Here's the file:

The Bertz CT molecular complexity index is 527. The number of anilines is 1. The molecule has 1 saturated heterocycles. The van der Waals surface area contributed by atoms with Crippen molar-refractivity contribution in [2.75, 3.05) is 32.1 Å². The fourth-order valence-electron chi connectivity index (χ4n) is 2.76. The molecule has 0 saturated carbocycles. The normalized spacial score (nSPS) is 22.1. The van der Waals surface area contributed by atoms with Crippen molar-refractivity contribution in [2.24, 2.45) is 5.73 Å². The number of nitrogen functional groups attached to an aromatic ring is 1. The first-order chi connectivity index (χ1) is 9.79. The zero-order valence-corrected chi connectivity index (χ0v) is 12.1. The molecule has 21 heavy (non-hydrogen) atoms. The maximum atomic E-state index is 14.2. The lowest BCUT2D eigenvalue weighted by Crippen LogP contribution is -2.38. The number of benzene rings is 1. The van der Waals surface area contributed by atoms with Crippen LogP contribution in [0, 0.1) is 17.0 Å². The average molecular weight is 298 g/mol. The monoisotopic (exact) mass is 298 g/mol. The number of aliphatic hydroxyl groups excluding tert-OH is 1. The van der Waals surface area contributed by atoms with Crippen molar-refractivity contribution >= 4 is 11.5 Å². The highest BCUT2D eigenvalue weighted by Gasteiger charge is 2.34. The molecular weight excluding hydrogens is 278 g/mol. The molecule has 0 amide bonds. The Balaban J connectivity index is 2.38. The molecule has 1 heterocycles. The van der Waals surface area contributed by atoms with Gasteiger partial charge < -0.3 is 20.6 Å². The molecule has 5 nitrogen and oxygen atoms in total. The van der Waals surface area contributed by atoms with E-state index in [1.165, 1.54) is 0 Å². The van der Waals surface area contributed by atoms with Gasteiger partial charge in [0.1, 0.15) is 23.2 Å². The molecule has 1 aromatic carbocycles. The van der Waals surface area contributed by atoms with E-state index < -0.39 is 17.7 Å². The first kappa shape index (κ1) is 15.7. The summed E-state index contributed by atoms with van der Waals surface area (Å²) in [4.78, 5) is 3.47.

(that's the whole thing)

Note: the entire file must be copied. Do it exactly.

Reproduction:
The Bertz CT molecular complexity index is 527. The number of anilines is 1. The molecule has 1 saturated heterocycles. The van der Waals surface area contributed by atoms with Crippen molar-refractivity contribution in [2.75, 3.05) is 32.1 Å². The fourth-order valence-electron chi connectivity index (χ4n) is 2.76. The molecule has 0 saturated carbocycles. The normalized spacial score (nSPS) is 22.1. The van der Waals surface area contributed by atoms with Crippen molar-refractivity contribution in [2.24, 2.45) is 5.73 Å². The number of nitrogen functional groups attached to an aromatic ring is 1. The first-order chi connectivity index (χ1) is 9.79. The zero-order valence-corrected chi connectivity index (χ0v) is 12.1. The molecule has 21 heavy (non-hydrogen) atoms. The maximum atomic E-state index is 14.2. The lowest BCUT2D eigenvalue weighted by Crippen LogP contribution is -2.38. The number of benzene rings is 1. The van der Waals surface area contributed by atoms with Crippen LogP contribution in [0, 0.1) is 17.0 Å². The average molecular weight is 298 g/mol. The monoisotopic (exact) mass is 298 g/mol. The number of aliphatic hydroxyl groups excluding tert-OH is 1. The van der Waals surface area contributed by atoms with Crippen molar-refractivity contribution >= 4 is 11.5 Å². The highest BCUT2D eigenvalue weighted by Gasteiger charge is 2.34. The molecular weight excluding hydrogens is 278 g/mol. The molecule has 0 amide bonds. The Balaban J connectivity index is 2.38. The molecule has 1 heterocycles. The van der Waals surface area contributed by atoms with Gasteiger partial charge < -0.3 is 20.6 Å². The molecule has 5 nitrogen and oxygen atoms in total. The van der Waals surface area contributed by atoms with E-state index in [1.165, 1.54) is 0 Å². The van der Waals surface area contributed by atoms with Gasteiger partial charge in [0.1, 0.15) is 23.2 Å². The molecule has 1 aromatic carbocycles. The van der Waals surface area contributed by atoms with E-state index < -0.39 is 17.7 Å². The first kappa shape index (κ1) is 15.7. The summed E-state index contributed by atoms with van der Waals surface area (Å²) in [4.78, 5) is 3.47.